The ring scanners previously were connected to the waist terminals by a cable, but problems such as cables snapping would interrupt data transfer, says John Killeen , UPS 's director of global network services. Bluetooth is ideal for UPS because it has to keep the devices very small and light, Killeen says.
If a customer wants a printed receipt of everything UPS is picking up or delivering, the UPS employee will scan the packages using the DIAD, short for Delivery Information Acquisition Device, which can transmit information obtained from the bar code on the package label to a customer's Bluetooth-enabled printer.
Bluetooth also is being integrated into cars, letting drivers use a car's speakers for conversing with a caller. The technology first appeared in BMWs and other high-end cars, but now can be found in Toyotas and Hondas.
Bird Flu? Keep Cats Indoors
People living in areas where bird flu has been found in poultry or wild birds should keep their cats indoors, say scientists who believe the potential role of felines in spreading the virus is being overlooked.
Cats have been known to become infected with the H5N1 virus and lab experiments show they can give it to other cats, although nobody knows whether they can transmit it to people or poultry, the researchers say in Thursday's issue of the journal Nature .
Scientists know so little about H5N1 in cats that it's difficult to assess the risk they pose when infected, wrote virologist Albert Osterhaus and colleagues at the Erasmus Medical Center in Rotterdam, The Netherlands, along with Peter Roeder of the Food and Agriculture Organization of the United Nations.
Still, "we believe that the potential role of cats should be considered in official guidelines for controlling the spread of H5N1 virus infection."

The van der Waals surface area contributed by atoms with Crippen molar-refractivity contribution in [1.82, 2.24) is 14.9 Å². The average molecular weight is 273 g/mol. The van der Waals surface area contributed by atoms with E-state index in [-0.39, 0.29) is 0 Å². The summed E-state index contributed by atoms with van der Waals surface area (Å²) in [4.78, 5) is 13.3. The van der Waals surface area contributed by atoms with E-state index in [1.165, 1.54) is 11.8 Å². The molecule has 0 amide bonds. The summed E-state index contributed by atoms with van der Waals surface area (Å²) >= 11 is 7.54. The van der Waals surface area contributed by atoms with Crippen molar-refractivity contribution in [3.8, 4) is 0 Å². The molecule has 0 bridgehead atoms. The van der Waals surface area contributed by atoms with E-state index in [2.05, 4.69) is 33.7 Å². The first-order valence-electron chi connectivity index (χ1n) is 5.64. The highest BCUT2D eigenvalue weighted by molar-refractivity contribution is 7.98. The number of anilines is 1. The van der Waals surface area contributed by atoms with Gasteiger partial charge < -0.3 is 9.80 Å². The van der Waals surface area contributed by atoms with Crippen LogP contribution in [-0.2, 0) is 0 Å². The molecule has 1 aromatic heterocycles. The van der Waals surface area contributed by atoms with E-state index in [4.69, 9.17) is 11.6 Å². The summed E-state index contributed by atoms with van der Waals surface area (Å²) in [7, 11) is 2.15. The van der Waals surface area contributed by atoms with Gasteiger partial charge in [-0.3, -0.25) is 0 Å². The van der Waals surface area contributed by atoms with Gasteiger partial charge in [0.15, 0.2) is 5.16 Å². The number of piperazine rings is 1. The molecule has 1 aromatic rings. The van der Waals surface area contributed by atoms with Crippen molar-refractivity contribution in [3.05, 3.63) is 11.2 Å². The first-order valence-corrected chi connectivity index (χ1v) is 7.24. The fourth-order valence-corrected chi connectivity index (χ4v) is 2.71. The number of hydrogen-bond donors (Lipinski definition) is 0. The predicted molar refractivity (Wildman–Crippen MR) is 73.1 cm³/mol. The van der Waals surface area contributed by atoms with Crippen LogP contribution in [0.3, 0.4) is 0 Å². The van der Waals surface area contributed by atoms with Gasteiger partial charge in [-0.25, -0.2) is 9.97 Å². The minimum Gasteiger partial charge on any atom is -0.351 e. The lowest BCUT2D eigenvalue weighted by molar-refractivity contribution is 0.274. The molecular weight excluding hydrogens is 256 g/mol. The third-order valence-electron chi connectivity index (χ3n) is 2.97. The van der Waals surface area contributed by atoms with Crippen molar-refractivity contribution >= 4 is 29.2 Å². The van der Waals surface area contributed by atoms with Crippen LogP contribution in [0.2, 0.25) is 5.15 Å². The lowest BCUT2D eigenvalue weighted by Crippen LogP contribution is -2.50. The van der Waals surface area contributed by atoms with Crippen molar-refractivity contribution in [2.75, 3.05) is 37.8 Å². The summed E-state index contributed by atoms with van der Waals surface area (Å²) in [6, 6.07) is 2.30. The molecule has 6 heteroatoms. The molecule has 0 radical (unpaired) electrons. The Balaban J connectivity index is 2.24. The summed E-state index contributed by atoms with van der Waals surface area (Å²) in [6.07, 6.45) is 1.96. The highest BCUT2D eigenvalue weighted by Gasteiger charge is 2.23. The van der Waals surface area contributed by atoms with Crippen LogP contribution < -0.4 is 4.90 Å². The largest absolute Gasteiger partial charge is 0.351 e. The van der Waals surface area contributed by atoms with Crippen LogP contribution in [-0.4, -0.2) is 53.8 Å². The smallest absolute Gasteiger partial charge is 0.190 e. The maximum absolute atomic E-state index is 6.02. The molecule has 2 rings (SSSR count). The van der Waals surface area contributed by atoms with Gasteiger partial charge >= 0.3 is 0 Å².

In areas where H5N1 has been found in poultry or wild birds, cats should be kept away from infected birds or their droppings, and cats suspected of such contacts or showing symptoms of infection should be quarantined and tested, they wrote. Where possible, cats could be kept indoors to prevent contact, they wrote.
Lenovo Unveils A New Low-Cost Laptop
Lenovo leads off the next generation of small-business portables with its Series 3000 N100.
While Lenovo caused a stir with its innovative ThinkPad X 41 Tablet PC in June 2005, many market watchers passed off Lenovo's success as something it had purchased from IBM . Almost a year later, the next generation of portables has arrived. This time, Lenovo is introducing a new notebook under its own label: the Series 3000 N100. The Lenovo 3000-branded line of notebooks is specifically targeted at small-business professionals, but pricing across the lineup should make it an attractive option for consumers as well.
Lenovo has released a range of systems under the "N100" banner. The $999 basic unit comes with a 1.67GHz T2300 processor, combo DVD player/CD burner, Windows Home Edition, Intel's integrated graphics, an 80GB hard drive, and a 14-inch display. Intel's Pro/Wireless a/b/g Network Connection, a 10/100 Ethernet port, a 56K V.90 modem, four USB ports, side-mounted mic and earphone jacks, and an external monitor port are also part of the package